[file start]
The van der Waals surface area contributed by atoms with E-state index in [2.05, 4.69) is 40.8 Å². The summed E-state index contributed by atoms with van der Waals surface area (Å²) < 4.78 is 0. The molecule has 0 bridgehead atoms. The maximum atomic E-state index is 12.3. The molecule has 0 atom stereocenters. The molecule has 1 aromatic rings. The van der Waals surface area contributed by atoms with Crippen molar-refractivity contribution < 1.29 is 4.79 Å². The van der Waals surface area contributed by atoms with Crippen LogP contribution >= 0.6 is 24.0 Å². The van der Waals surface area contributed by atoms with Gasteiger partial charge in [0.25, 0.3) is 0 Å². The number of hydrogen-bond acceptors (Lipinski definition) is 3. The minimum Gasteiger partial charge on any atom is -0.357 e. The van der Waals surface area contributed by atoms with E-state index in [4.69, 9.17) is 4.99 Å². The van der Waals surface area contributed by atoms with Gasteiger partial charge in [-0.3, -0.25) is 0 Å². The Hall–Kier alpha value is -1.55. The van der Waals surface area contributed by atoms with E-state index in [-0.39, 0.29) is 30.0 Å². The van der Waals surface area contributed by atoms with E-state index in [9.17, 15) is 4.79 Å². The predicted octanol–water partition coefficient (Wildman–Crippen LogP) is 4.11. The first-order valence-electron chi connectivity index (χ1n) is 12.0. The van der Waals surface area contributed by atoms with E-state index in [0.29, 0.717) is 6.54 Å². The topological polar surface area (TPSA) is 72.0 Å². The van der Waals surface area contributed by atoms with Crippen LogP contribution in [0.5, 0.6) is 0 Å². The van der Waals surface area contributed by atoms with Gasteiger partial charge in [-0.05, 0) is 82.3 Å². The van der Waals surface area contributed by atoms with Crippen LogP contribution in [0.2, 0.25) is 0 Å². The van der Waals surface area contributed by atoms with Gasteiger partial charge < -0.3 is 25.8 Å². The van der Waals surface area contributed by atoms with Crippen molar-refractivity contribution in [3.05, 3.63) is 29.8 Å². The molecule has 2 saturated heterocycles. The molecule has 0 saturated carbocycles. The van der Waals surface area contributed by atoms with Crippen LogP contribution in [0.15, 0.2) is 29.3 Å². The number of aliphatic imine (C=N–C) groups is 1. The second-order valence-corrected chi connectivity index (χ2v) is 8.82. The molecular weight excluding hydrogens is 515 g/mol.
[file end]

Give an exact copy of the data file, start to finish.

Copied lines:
The van der Waals surface area contributed by atoms with E-state index in [2.05, 4.69) is 40.8 Å². The summed E-state index contributed by atoms with van der Waals surface area (Å²) < 4.78 is 0. The molecule has 0 bridgehead atoms. The maximum atomic E-state index is 12.3. The molecule has 0 atom stereocenters. The molecule has 1 aromatic rings. The van der Waals surface area contributed by atoms with Crippen molar-refractivity contribution < 1.29 is 4.79 Å². The van der Waals surface area contributed by atoms with Crippen LogP contribution >= 0.6 is 24.0 Å². The van der Waals surface area contributed by atoms with Gasteiger partial charge in [0.25, 0.3) is 0 Å². The number of hydrogen-bond acceptors (Lipinski definition) is 3. The minimum Gasteiger partial charge on any atom is -0.357 e. The van der Waals surface area contributed by atoms with E-state index in [4.69, 9.17) is 4.99 Å². The van der Waals surface area contributed by atoms with Gasteiger partial charge in [-0.3, -0.25) is 0 Å². The Hall–Kier alpha value is -1.55. The van der Waals surface area contributed by atoms with E-state index in [-0.39, 0.29) is 30.0 Å². The van der Waals surface area contributed by atoms with E-state index in [9.17, 15) is 4.79 Å². The predicted octanol–water partition coefficient (Wildman–Crippen LogP) is 4.11. The first-order valence-electron chi connectivity index (χ1n) is 12.0. The van der Waals surface area contributed by atoms with E-state index in [0.29, 0.717) is 6.54 Å². The topological polar surface area (TPSA) is 72.0 Å². The van der Waals surface area contributed by atoms with Crippen LogP contribution in [0.5, 0.6) is 0 Å². The van der Waals surface area contributed by atoms with Gasteiger partial charge in [-0.05, 0) is 82.3 Å². The van der Waals surface area contributed by atoms with Crippen LogP contribution in [0.2, 0.25) is 0 Å². The van der Waals surface area contributed by atoms with Gasteiger partial charge < -0.3 is 25.8 Å². The van der Waals surface area contributed by atoms with Crippen molar-refractivity contribution in [3.05, 3.63) is 29.8 Å². The molecule has 2 saturated heterocycles. The molecule has 0 saturated carbocycles. The van der Waals surface area contributed by atoms with Crippen LogP contribution in [0.15, 0.2) is 29.3 Å². The number of aliphatic imine (C=N–C) groups is 1. The second-order valence-corrected chi connectivity index (χ2v) is 8.82. The molecular weight excluding hydrogens is 515 g/mol.